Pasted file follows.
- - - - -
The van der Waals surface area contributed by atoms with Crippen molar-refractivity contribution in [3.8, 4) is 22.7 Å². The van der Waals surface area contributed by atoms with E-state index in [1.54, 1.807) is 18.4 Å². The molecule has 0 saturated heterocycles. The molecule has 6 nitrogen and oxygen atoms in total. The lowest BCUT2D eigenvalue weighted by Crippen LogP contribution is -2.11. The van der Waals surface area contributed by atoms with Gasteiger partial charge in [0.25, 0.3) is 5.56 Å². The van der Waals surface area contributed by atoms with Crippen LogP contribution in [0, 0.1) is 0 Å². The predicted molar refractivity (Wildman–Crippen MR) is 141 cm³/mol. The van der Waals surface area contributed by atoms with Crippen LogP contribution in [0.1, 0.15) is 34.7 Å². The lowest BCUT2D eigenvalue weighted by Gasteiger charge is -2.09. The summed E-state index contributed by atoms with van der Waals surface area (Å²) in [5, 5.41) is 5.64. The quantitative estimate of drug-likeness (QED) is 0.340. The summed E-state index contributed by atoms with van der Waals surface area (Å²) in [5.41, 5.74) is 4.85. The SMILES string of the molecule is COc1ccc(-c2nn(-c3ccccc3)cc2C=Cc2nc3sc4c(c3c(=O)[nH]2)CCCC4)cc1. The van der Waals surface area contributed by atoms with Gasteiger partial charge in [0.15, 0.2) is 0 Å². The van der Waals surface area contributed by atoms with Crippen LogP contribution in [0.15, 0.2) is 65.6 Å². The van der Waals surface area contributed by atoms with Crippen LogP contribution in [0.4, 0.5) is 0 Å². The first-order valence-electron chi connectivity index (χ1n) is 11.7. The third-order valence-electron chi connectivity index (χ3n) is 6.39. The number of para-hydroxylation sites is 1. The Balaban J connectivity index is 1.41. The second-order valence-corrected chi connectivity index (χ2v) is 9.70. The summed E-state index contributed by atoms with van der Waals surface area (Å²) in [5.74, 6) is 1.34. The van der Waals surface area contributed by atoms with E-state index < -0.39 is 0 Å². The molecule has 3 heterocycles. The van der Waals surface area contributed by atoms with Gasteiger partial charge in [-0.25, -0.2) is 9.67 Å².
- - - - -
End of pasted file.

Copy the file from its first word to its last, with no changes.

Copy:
The van der Waals surface area contributed by atoms with Crippen molar-refractivity contribution in [3.8, 4) is 22.7 Å². The van der Waals surface area contributed by atoms with E-state index in [1.54, 1.807) is 18.4 Å². The molecule has 0 saturated heterocycles. The molecule has 6 nitrogen and oxygen atoms in total. The lowest BCUT2D eigenvalue weighted by Crippen LogP contribution is -2.11. The van der Waals surface area contributed by atoms with Gasteiger partial charge in [0.25, 0.3) is 5.56 Å². The van der Waals surface area contributed by atoms with Crippen LogP contribution in [0, 0.1) is 0 Å². The predicted molar refractivity (Wildman–Crippen MR) is 141 cm³/mol. The van der Waals surface area contributed by atoms with Crippen LogP contribution in [0.1, 0.15) is 34.7 Å². The lowest BCUT2D eigenvalue weighted by Gasteiger charge is -2.09. The summed E-state index contributed by atoms with van der Waals surface area (Å²) in [5, 5.41) is 5.64. The quantitative estimate of drug-likeness (QED) is 0.340. The summed E-state index contributed by atoms with van der Waals surface area (Å²) in [5.41, 5.74) is 4.85. The SMILES string of the molecule is COc1ccc(-c2nn(-c3ccccc3)cc2C=Cc2nc3sc4c(c3c(=O)[nH]2)CCCC4)cc1. The van der Waals surface area contributed by atoms with Gasteiger partial charge in [0.15, 0.2) is 0 Å². The van der Waals surface area contributed by atoms with Crippen LogP contribution in [0.15, 0.2) is 65.6 Å². The van der Waals surface area contributed by atoms with Crippen LogP contribution in [0.4, 0.5) is 0 Å². The first-order valence-electron chi connectivity index (χ1n) is 11.7. The third-order valence-electron chi connectivity index (χ3n) is 6.39. The number of para-hydroxylation sites is 1. The Balaban J connectivity index is 1.41. The second-order valence-corrected chi connectivity index (χ2v) is 9.70. The summed E-state index contributed by atoms with van der Waals surface area (Å²) in [5.74, 6) is 1.34. The van der Waals surface area contributed by atoms with E-state index < -0.39 is 0 Å². The molecule has 3 heterocycles. The van der Waals surface area contributed by atoms with Gasteiger partial charge in [-0.25, -0.2) is 9.67 Å².